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March 20, 2004

Piracy Fails to Damp Hopes for China

Michael Chan

China's entry into the World Trade Organisation two years ago was supposed to open the doors to ELT companies eager to enter the country's burgeoning English textbook market.

After all, China is in the midst of English fever. More than 100,000 people sit the Toefl examination every year. In preparation for the 2008 Olympic Games, the Beijing city government started a grassroots English-learning programme that has seen more than a million of its 13 million residents study English, and the introduction of English in the primary school curriculum in 2001 has given more than 130 million children the chance to study the language.

"China has become the largest market for English teaching in the world," says Robert Diyanni, director of International Services of the US-based College Board. With such a huge increase in learners it is inevitable that the sales of ELT textbooks and services will grow to match the demand, and publishers cannot help but see huge dollar signs.

However, their optimism is tempered by China's rampant textbook piracy problem, which the country is only just beginning to address.

Among the fake Gucci bags and pirate DVDs that can be found in Shenzhen, China's booming special economic zone just across the border from Hong Kong, are also illegal copies of several ELT texts. In many cases these copies are indistinguishable from the real thing apart from their price.

Until recently foreign publishers were forbidden to sell or distribute their titles in China. To get their books into the hands of Chinese consumers they either had to sell the publishing rights to a local firm who then printed, distributed and sold on their behalf, or set up a joint venture in which the Chinese side retained a majority share and appointed the chairman.

"The addition of so many intermediaries makes it difficult for us to know where the illegal printing is coming from," says one publisher. "It could be the printing company printing over the agreed print run and pocketing the profits of the extra copies themselves, it could be a local bookstore, or even one of our partners. We just don't know."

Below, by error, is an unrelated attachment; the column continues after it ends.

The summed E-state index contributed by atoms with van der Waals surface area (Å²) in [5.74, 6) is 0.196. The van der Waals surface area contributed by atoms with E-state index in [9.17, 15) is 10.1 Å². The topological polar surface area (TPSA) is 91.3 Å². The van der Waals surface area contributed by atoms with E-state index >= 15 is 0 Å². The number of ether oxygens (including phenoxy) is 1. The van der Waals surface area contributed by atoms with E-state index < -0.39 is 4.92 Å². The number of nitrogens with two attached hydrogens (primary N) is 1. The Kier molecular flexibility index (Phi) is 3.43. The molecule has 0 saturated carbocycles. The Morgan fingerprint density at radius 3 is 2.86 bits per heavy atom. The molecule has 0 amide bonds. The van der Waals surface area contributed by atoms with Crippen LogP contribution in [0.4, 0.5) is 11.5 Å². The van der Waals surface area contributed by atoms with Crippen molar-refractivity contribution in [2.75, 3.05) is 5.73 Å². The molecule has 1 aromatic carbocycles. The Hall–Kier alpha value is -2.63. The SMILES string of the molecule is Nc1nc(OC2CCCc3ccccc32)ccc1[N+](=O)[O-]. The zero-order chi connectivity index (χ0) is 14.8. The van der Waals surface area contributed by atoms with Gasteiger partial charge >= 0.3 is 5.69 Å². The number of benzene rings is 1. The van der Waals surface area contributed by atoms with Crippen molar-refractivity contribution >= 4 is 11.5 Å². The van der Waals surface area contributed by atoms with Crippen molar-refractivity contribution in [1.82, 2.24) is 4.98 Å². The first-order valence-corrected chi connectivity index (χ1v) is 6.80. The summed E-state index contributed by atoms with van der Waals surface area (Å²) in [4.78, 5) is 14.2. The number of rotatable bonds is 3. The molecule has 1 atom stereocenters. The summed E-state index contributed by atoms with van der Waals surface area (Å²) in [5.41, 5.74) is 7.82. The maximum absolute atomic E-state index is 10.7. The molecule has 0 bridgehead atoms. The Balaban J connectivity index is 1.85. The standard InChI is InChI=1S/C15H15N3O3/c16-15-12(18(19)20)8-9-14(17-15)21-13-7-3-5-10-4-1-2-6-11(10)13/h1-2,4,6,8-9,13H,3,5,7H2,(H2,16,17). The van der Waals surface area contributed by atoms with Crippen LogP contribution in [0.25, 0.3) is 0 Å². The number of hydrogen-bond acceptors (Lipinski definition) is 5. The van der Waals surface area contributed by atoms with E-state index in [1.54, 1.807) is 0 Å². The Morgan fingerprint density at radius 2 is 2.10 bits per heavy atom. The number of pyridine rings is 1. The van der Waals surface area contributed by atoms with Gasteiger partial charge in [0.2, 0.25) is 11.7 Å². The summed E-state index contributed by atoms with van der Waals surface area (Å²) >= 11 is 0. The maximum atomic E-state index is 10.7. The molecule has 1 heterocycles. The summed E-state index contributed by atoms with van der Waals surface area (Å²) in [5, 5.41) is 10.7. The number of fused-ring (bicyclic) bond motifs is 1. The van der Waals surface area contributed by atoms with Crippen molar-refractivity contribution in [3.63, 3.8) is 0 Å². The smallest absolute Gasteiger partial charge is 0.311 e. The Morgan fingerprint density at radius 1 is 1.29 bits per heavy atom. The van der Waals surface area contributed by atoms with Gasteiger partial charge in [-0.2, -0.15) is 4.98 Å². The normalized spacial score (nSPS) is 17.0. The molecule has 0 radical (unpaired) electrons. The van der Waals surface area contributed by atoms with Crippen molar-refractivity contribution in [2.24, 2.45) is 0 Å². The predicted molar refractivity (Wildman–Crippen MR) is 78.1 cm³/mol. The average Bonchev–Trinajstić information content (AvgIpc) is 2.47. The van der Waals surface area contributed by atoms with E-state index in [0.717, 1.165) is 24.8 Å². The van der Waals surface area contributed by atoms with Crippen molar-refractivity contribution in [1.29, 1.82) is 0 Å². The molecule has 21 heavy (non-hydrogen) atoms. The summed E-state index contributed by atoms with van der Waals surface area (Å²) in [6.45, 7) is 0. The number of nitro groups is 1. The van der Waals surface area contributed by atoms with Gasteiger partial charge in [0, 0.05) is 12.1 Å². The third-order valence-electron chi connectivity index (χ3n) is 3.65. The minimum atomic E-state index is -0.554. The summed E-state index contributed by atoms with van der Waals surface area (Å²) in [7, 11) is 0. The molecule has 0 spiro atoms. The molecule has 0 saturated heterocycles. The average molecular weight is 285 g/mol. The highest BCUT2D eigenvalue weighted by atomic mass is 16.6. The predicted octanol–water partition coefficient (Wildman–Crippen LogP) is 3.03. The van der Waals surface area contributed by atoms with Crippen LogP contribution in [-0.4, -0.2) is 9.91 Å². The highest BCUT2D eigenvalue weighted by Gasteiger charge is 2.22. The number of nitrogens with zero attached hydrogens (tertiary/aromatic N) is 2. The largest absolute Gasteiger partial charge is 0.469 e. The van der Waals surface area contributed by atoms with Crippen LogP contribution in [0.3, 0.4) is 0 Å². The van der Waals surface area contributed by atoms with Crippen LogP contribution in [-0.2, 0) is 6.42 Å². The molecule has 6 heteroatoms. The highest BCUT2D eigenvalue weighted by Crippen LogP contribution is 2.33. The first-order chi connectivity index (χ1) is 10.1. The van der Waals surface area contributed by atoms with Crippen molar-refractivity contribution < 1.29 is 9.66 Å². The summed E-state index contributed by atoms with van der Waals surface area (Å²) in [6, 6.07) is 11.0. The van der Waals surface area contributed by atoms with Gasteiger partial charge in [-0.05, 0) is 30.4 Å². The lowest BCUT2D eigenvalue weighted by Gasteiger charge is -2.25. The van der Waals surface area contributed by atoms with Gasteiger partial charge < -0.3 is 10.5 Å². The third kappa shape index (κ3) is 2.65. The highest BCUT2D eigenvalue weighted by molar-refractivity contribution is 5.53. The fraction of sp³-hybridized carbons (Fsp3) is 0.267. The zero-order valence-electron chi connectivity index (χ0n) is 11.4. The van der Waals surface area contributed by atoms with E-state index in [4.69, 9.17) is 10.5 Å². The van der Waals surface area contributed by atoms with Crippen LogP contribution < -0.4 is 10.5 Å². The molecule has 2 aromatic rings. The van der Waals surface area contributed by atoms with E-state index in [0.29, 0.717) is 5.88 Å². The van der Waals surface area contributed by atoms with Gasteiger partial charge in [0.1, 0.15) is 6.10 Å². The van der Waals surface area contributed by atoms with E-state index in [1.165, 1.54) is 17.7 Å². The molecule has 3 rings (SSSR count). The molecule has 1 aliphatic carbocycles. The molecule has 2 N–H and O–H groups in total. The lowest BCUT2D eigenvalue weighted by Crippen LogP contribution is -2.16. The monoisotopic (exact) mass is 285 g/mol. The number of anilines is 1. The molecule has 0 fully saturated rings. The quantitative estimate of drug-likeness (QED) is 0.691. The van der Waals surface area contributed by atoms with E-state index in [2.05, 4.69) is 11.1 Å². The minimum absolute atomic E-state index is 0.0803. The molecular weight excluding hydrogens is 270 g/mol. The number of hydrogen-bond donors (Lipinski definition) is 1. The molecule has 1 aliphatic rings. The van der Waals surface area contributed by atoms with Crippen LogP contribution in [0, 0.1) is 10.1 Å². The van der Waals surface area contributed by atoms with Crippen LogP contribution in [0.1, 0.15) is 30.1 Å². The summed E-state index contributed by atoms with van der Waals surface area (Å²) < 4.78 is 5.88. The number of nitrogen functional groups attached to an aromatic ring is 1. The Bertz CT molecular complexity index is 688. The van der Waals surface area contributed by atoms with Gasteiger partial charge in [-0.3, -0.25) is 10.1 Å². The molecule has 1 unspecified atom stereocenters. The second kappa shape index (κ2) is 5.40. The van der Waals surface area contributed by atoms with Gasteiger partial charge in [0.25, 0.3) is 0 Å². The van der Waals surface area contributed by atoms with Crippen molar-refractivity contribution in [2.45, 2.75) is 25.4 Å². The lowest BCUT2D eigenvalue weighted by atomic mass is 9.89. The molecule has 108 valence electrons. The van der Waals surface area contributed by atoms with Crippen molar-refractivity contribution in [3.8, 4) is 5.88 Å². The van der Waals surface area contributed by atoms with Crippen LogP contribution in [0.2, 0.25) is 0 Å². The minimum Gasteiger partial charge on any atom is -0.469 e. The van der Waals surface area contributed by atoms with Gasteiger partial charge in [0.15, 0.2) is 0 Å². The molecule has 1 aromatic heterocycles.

A typical price tag of 30 renminbi (roughly $3.50) for a genuine ELT text book may seem cheap compared with other ELT export markets, but it is a considerable expense in a country where the average white-collar worker in a city such as Beijing and Shanghai takes home $145 a month.

"When you consider that there are usually up to six levels per course, each level with a student book, work book, a vocabulary book and audio CD, it can be very expensive," says Tingting Ma, who frequently buys pirated texts. "It looks just like the official version – so why pay more?"

While most foreign publishers take the pragmatic view that things will get better once China begins to fulfil its WTO obligations and is more integrated into the global economy, the US-based Educational Testing Service (ETS) took matters into its own hands in 2001 and sued the country's most prestigious English school, New Oriental Education Group, for selling textbooks containing questions from past Toefl and Graduate Record Examinations papers.

The resulting two-and-a-half-year lawsuit between the world's largest private educational testing organisation and China's biggest English language school concluded in October with the award of over $1.1m in copyright damages to ETS – an unprecedented amount for a case involving copyright infringement and a foreign company. New Oriental was also ordered to pay legal fees of more than $120,000 and issue and official apology in national newspapers.

"Despite rampant piracy and years of high-pitched campaigns against it in the country, the Chinese legal system has not taken the issue of intellectual property so seriously," says Zhou He, an associate professor at the City University of Hong Kong. "The punitive compensation ordered by the court is among the largest sums ever levied." Indeed, China's enforcement of copyright laws and regulations has traditionally been lax, and the concept of intellectual property has yet to penetrate the consciousness of the Chinese consumer. "I think that this case demonstrates the resolve of the legal system to deal with intellectual property issues seriously," He says.

But the ETS case is unlikely to start a trend of ELT publishers using the courts to press their fight against piracy. As part of its WTO obligations to open up its book retail and distribution markets, China allowed foreign companies from May to set up retail outlets to sell their books directly to the consumer. The big ELT players such as Pearson Education and Cambridge University Press were among the first overseas publishers to submit their applications to the government to participate in the $12bn book retail market, and it is most unlikely that they would jeopardise their efforts by doing anything that might generate bad publicity and upset the feelings of the Chinese.

With the additional opening of the $6.8bn wholesale market to foreign companies next year, ELT exporters are far more focused on establishing their brand and setting up China branches than pursuing copyright violators. Even ETS has put the recent lawsuit behind it, and has already set up a joint venture with a local firm to distribute and sell its Toefl study materials.

This article was originally published in the Guardian Weekly on December 4, 2003. Michael Chan is a former editor of ELT News.

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